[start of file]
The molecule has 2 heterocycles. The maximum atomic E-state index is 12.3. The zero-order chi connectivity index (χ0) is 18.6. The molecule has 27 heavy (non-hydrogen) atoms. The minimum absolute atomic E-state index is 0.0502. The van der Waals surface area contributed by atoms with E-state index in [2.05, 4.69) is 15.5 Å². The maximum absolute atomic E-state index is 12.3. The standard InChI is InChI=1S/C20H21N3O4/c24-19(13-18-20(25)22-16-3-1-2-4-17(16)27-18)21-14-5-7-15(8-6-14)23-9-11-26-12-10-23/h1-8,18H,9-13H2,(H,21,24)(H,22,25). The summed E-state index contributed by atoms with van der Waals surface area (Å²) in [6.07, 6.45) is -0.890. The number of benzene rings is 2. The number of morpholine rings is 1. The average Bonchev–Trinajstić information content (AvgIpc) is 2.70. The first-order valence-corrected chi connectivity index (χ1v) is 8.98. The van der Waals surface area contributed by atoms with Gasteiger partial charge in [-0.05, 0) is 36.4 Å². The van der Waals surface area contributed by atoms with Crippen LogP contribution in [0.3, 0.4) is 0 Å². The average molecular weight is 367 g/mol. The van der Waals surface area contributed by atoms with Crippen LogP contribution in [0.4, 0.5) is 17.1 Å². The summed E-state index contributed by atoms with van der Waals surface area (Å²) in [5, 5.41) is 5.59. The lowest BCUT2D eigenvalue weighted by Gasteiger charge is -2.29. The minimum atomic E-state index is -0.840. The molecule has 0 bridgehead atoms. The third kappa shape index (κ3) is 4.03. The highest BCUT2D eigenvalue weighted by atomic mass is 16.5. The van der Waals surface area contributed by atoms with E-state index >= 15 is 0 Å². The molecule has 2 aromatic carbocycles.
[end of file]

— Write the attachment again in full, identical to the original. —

The molecule has 2 heterocycles. The maximum atomic E-state index is 12.3. The zero-order chi connectivity index (χ0) is 18.6. The molecule has 27 heavy (non-hydrogen) atoms. The minimum absolute atomic E-state index is 0.0502. The van der Waals surface area contributed by atoms with E-state index in [2.05, 4.69) is 15.5 Å². The maximum absolute atomic E-state index is 12.3. The standard InChI is InChI=1S/C20H21N3O4/c24-19(13-18-20(25)22-16-3-1-2-4-17(16)27-18)21-14-5-7-15(8-6-14)23-9-11-26-12-10-23/h1-8,18H,9-13H2,(H,21,24)(H,22,25). The summed E-state index contributed by atoms with van der Waals surface area (Å²) in [6.07, 6.45) is -0.890. The number of benzene rings is 2. The number of morpholine rings is 1. The average Bonchev–Trinajstić information content (AvgIpc) is 2.70. The first-order valence-corrected chi connectivity index (χ1v) is 8.98. The van der Waals surface area contributed by atoms with Gasteiger partial charge in [-0.05, 0) is 36.4 Å². The van der Waals surface area contributed by atoms with Crippen LogP contribution in [0.3, 0.4) is 0 Å². The average molecular weight is 367 g/mol. The van der Waals surface area contributed by atoms with Crippen LogP contribution in [0.4, 0.5) is 17.1 Å². The summed E-state index contributed by atoms with van der Waals surface area (Å²) in [5, 5.41) is 5.59. The lowest BCUT2D eigenvalue weighted by Gasteiger charge is -2.29. The minimum atomic E-state index is -0.840. The molecule has 0 bridgehead atoms. The third kappa shape index (κ3) is 4.03. The highest BCUT2D eigenvalue weighted by atomic mass is 16.5. The van der Waals surface area contributed by atoms with E-state index >= 15 is 0 Å². The molecule has 2 aromatic carbocycles.